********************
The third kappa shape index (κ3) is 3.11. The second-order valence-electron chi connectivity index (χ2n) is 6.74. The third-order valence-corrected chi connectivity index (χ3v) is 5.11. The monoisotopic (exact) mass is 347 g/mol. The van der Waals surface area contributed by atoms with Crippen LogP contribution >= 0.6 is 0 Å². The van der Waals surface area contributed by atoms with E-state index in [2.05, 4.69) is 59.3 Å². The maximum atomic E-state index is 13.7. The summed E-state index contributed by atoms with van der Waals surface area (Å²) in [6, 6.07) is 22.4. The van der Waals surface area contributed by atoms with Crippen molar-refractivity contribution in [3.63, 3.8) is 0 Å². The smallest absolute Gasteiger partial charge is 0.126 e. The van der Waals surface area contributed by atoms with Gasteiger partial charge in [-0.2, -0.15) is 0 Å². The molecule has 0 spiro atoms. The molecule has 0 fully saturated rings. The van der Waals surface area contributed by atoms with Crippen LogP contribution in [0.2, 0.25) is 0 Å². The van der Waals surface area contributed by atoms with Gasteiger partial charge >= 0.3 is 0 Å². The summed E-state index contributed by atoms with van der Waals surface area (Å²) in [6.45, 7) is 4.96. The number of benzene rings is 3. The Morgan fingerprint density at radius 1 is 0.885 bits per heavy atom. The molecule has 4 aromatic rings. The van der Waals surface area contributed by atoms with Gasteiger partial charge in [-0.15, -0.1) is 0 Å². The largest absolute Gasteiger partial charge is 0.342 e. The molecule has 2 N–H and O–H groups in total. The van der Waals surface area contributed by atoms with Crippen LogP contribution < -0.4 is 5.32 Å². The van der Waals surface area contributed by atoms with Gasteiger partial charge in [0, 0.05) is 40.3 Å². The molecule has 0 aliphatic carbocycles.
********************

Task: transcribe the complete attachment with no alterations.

The third kappa shape index (κ3) is 3.11. The second-order valence-electron chi connectivity index (χ2n) is 6.74. The third-order valence-corrected chi connectivity index (χ3v) is 5.11. The monoisotopic (exact) mass is 347 g/mol. The van der Waals surface area contributed by atoms with Crippen LogP contribution >= 0.6 is 0 Å². The van der Waals surface area contributed by atoms with E-state index in [2.05, 4.69) is 59.3 Å². The maximum atomic E-state index is 13.7. The summed E-state index contributed by atoms with van der Waals surface area (Å²) in [6, 6.07) is 22.4. The van der Waals surface area contributed by atoms with Crippen molar-refractivity contribution in [3.63, 3.8) is 0 Å². The smallest absolute Gasteiger partial charge is 0.126 e. The van der Waals surface area contributed by atoms with Gasteiger partial charge in [-0.2, -0.15) is 0 Å². The molecule has 0 spiro atoms. The molecule has 0 fully saturated rings. The van der Waals surface area contributed by atoms with Crippen LogP contribution in [0.2, 0.25) is 0 Å². The van der Waals surface area contributed by atoms with Gasteiger partial charge >= 0.3 is 0 Å². The summed E-state index contributed by atoms with van der Waals surface area (Å²) in [6.45, 7) is 4.96. The number of benzene rings is 3. The Morgan fingerprint density at radius 1 is 0.885 bits per heavy atom. The molecule has 4 aromatic rings. The van der Waals surface area contributed by atoms with Gasteiger partial charge in [-0.15, -0.1) is 0 Å². The largest absolute Gasteiger partial charge is 0.342 e. The molecule has 2 N–H and O–H groups in total. The van der Waals surface area contributed by atoms with Crippen LogP contribution < -0.4 is 5.32 Å². The van der Waals surface area contributed by atoms with Gasteiger partial charge in [0, 0.05) is 40.3 Å². The molecule has 0 aliphatic carbocycles.